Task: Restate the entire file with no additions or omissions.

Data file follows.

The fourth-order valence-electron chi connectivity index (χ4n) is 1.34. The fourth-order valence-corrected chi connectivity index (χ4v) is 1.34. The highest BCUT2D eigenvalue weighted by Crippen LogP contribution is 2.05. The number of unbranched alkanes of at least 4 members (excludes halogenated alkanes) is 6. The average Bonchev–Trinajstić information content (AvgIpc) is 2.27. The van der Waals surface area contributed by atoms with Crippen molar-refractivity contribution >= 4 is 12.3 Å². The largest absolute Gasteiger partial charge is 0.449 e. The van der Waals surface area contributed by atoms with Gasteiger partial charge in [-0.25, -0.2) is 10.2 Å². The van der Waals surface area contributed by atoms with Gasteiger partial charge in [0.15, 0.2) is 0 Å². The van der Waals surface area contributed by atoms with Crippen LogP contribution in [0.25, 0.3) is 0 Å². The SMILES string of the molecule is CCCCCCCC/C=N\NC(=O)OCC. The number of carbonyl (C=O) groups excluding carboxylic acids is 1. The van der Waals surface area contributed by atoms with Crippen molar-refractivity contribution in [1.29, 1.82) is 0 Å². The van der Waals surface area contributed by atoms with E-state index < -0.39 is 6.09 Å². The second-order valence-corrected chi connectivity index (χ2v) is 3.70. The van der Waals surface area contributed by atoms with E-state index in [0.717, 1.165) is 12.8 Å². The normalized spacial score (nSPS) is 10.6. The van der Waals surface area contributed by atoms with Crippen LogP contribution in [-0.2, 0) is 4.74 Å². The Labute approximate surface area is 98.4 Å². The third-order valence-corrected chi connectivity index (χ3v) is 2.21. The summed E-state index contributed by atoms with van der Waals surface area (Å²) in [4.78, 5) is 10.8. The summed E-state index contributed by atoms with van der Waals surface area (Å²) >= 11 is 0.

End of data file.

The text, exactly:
The fourth-order valence-electron chi connectivity index (χ4n) is 1.34. The fourth-order valence-corrected chi connectivity index (χ4v) is 1.34. The highest BCUT2D eigenvalue weighted by Crippen LogP contribution is 2.05. The number of unbranched alkanes of at least 4 members (excludes halogenated alkanes) is 6. The average Bonchev–Trinajstić information content (AvgIpc) is 2.27. The van der Waals surface area contributed by atoms with Crippen molar-refractivity contribution >= 4 is 12.3 Å². The largest absolute Gasteiger partial charge is 0.449 e. The van der Waals surface area contributed by atoms with Gasteiger partial charge in [-0.25, -0.2) is 10.2 Å². The van der Waals surface area contributed by atoms with Gasteiger partial charge in [0.15, 0.2) is 0 Å². The van der Waals surface area contributed by atoms with Crippen LogP contribution in [0.25, 0.3) is 0 Å². The SMILES string of the molecule is CCCCCCCC/C=N\NC(=O)OCC. The number of carbonyl (C=O) groups excluding carboxylic acids is 1. The van der Waals surface area contributed by atoms with Crippen molar-refractivity contribution in [1.29, 1.82) is 0 Å². The van der Waals surface area contributed by atoms with E-state index < -0.39 is 6.09 Å². The second-order valence-corrected chi connectivity index (χ2v) is 3.70. The van der Waals surface area contributed by atoms with E-state index in [0.717, 1.165) is 12.8 Å². The normalized spacial score (nSPS) is 10.6. The van der Waals surface area contributed by atoms with Crippen LogP contribution in [-0.2, 0) is 4.74 Å². The Labute approximate surface area is 98.4 Å². The third-order valence-corrected chi connectivity index (χ3v) is 2.21. The summed E-state index contributed by atoms with van der Waals surface area (Å²) in [4.78, 5) is 10.8. The summed E-state index contributed by atoms with van der Waals surface area (Å²) >= 11 is 0.